As the craft of Web design continues to evolve, we’re recognizing the need to develop thoughtful design systems, rather than creating simple collections of web pages.
A lot has been said about creating design systems, and much of it focuses on establishing foundations for color, typography, grids, texture and the like. This type of thinking is certainly important, but I’m slightly less interested in these aspects of design because ultimately they are and will always be subjective. Lately I’ve been more interested in what our interfaces are comprised of and how we can construct design systems in a more methodical way.
In searching for inspiration and parallels, I kept coming back to chemistry. The thought is that all matter (whether solid, liquid, gas, simple, complex, etc) is comprised of atoms. Those atomic units bond together to form molecules, which in turn combine into more complex organisms to ultimately create all matter in our universe.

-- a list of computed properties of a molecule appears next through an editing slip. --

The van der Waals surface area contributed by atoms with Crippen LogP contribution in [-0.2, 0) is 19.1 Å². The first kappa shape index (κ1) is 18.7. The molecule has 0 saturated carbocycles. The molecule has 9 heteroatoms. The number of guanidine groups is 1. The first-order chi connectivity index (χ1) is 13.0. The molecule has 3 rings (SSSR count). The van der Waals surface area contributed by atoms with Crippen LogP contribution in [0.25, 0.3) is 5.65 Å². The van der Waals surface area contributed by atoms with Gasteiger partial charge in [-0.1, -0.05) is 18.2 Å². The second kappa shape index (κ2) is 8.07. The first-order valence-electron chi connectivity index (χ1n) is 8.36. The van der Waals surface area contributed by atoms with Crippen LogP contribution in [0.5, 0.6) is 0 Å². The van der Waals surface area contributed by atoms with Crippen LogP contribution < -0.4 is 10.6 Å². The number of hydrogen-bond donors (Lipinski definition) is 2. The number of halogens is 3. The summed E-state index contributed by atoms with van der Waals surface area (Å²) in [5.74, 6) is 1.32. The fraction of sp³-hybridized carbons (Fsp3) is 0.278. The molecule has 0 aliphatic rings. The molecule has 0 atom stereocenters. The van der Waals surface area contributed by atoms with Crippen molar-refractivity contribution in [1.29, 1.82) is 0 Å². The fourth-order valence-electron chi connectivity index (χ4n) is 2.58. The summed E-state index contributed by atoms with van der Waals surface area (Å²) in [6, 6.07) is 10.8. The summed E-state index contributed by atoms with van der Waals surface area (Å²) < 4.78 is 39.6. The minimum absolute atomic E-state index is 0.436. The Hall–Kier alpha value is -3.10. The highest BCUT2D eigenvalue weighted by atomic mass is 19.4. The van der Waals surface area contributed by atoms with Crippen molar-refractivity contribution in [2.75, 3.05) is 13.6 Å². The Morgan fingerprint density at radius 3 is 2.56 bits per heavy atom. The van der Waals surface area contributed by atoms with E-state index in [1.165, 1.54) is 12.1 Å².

Similarly, interfaces are made up of smaller components. This means we can break entire interfaces down into fundamental building blocks and work up from there. That’s the basic gist of atomic design.
Josh Duck’s HTML Periodic Table gives a great breakdown of web designers’ atomic elements.
What is Atomic Design
Atomic design is methodology for creating design systems. There are five distinct levels in atomic design:
Let’s explore each stage in more detail.
Read more on http://bradfrost.com/blog/post/atomic-web-design/